It’s important to help your injury heal and to protect it from further damage by taking certain steps as soon as you can. Many minor strains will respond to the PRICE procedure.
For the first 72 hours after an injury there are certain things you shouldn’t do to ensure you don’t make the injury worse. See our frequently asked question for more information.
If your injury doesn't improve, it's important to seek advice from your GP or physiotherapist. As soon as you feel able to, you can start to move around gently, building up your activity slowly.
If you need pain relief, you can take over-the-counter painkillers, such as paracetamol. This will help to ease mild pain and discomfort. If you have more severe pain, you can take a non-steroidal anti-inflammatory drug (NSAID) such as ibuprofen. You can take these as tablets, or as a cream or gel rubbed gently onto your skin where the injury is. Always read the patient information that comes with your medicine and if you have any questions, ask your pharmacist for advice.
If you have a grade three strain and your muscle has completely torn, you may need an operation to repair it. You’re likely to have surgery within the first week after your injury.
If your injury is severe or you find that it keeps re-occurring, physiotherapy may help you to strengthen the damaged muscle and return to your usual activities.
Your GP may refer you to a physiotherapist or you can choose to see a physiotherapist privately. He or she will develop a programme of exercises to gradually strengthen and stretch your muscles. These exercises will vary depending on the kind of injury you have and how severe it is. Your physiotherapist may also use various techniques to help speed up the healing of your injury.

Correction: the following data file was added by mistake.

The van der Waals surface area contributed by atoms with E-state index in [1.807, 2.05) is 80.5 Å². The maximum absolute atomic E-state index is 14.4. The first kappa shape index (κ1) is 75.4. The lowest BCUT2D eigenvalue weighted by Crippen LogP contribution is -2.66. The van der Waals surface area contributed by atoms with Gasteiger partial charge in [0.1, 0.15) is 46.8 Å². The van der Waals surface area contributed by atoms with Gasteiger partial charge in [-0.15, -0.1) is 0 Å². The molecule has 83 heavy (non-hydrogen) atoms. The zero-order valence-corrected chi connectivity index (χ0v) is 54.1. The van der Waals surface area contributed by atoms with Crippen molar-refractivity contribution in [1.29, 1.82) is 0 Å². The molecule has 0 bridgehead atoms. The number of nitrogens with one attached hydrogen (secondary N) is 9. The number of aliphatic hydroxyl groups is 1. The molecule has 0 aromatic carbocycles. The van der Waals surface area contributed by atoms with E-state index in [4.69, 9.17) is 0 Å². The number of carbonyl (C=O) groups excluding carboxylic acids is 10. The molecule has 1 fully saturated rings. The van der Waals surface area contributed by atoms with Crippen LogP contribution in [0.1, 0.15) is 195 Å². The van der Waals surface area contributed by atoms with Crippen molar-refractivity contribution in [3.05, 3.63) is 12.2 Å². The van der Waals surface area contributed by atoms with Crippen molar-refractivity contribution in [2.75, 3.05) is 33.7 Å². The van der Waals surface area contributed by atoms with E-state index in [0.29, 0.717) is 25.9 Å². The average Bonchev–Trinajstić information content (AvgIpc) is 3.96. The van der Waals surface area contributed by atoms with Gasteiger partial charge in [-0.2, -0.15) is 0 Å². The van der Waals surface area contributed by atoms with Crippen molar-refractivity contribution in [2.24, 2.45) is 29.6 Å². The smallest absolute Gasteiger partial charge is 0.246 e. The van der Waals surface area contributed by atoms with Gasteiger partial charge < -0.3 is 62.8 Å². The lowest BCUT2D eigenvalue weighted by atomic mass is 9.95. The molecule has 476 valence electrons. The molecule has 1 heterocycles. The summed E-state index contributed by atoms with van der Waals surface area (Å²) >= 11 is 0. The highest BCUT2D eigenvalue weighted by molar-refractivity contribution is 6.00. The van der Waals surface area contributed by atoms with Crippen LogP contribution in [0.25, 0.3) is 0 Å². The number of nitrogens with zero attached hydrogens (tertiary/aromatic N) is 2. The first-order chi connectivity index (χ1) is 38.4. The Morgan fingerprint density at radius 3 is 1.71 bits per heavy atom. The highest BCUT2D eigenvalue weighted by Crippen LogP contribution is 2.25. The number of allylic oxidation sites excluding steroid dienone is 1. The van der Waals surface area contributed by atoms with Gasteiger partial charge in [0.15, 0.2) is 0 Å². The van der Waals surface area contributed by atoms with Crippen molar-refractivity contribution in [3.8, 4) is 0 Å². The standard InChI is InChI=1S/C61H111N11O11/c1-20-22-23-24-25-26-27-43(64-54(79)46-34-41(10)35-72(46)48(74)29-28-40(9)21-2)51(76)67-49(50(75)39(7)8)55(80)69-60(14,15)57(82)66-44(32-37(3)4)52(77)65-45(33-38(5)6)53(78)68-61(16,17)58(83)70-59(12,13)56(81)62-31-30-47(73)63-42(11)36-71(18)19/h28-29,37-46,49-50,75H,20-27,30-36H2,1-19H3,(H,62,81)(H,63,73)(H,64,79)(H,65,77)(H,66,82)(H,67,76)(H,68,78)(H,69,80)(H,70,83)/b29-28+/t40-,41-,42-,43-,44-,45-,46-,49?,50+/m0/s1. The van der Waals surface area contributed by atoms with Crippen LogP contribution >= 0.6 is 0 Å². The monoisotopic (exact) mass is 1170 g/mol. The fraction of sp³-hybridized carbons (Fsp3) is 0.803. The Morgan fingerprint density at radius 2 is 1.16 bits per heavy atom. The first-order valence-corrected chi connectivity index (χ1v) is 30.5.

It’s important to make sure your injury has fully healed before you start exercising again. If you return to exercise too soon, you’re more likely to have another muscle strain injury.
You can reduce your risk of muscle strain by doing a thorough warm-up before exercise. It’s also important that you make sure your muscles are strong enough and you’re fit enough for the activity you’re doing.
Produced by Rebecca Canvin, Bupa Health Information Team, March 2012.
For answers to frequently asked questions on this topic, see FAQs.
For sources and links to further information, see Resources.
This information was published by Bupa's Health Information Team and is based on reputable sources of medical evidence. It has been reviewed by appropriate medical or clinical professionals. Photos are only for illustrative purposes and do not reflect every presentation of a condition. The content is intended only for general information and does not replace the need for personal advice from a qualified health professional. For more details on how we produce our content and its sources, visit the about our health information page.